I put together a pretty detailed profile on her. For privacy’s sake, let’s call her “Brittany”. Brittany was, at that time, a 15-year-old black girl living in a converted brownstone apartment in Harlem with her parents. Her life seems pretty typical for a girl her age; she goes to school, she has friends, she thinks that the interpersonal drama in her daily life is the most important thing that has ever happened to anyone. Still, there were signs, if you knew to look for them.

She used Gchat quite a lot which made it super easy to peer into her conversations. Still, she’d been doing that for some time, so there was a lot to go through. I made a note to come up with a better system for this kind of thing later. But I got lucky—one friend seemed particularly persistent in inquiring about a bruise on the side of her arm. Let’s call this friend “Stacy”. Stacy wasn’t pushy about it, but she kept bringing it up, and I got the feeling she could tell what was what.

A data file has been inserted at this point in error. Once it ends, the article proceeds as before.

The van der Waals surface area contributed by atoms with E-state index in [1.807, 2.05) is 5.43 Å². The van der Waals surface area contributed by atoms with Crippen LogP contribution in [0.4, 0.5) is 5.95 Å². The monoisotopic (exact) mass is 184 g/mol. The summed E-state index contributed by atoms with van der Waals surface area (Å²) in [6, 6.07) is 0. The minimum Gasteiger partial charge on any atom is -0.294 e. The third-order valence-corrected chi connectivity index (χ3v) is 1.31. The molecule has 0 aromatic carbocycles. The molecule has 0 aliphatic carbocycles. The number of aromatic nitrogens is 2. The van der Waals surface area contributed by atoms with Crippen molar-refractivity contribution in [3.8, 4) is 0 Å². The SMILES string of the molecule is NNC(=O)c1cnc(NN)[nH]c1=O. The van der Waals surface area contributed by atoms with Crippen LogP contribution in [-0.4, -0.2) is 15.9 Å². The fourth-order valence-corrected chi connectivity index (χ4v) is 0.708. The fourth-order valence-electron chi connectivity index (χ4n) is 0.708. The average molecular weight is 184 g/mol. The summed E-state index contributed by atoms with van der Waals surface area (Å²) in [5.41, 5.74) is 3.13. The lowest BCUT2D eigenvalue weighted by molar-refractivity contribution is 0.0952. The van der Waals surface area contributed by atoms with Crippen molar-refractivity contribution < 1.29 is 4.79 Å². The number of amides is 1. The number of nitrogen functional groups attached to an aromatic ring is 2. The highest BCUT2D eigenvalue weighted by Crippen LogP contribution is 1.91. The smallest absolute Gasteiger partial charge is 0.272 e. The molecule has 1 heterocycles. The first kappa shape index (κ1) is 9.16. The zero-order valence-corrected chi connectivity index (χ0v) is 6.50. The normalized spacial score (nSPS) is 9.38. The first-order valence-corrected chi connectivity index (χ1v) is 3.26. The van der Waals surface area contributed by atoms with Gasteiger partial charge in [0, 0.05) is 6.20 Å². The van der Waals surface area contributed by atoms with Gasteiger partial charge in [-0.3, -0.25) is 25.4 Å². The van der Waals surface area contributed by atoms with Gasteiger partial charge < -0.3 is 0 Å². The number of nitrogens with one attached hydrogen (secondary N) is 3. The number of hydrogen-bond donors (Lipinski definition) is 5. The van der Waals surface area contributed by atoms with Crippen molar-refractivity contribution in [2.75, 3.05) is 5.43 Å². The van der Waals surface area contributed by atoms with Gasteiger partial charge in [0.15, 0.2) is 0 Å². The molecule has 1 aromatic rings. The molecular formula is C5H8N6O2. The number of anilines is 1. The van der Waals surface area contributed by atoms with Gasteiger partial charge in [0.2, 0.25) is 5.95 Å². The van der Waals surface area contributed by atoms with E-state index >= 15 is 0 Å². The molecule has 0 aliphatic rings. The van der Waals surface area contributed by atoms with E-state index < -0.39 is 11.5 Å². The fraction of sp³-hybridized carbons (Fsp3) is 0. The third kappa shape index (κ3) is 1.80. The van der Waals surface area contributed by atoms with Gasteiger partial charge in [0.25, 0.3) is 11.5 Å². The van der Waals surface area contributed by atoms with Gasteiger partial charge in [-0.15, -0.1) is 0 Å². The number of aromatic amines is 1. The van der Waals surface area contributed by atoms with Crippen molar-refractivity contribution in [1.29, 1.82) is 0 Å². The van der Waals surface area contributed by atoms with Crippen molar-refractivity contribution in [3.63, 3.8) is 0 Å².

So I looked her up and decided to take a look at the world through her eyes a bit. It took about a day of work but I finally cracked her password for everything (“gurl123”). I confined my investigation to any mentions of Brittany in conversations with other people, and I found what I suspected might be there—a conversation with another friend about her suspicion that Brittany was being abused. She listed all of the times she had seen her show up with injuries—some subtle, others completely conspicuous. I saved the conversation and decided it was time to do some work outside the bounds of the computer.

OK, you’re going to think what I did next was stupid, so I want to explain myself first. I really just planned to go and gather some more evidence, and then turn that evidence over the the police anonymously. I put my camera in my bag and hopped on the subway and went up to a stop near Brittany’s house. I really thought that I’d just start coming by every so often to see if I could catch the dad in the act. If I didn’t after a few times, I figured I’d just confront the dad and threaten to expose him if he didn’t shape up. Probably not the best plan either, but…it was more a vague thought than a plan.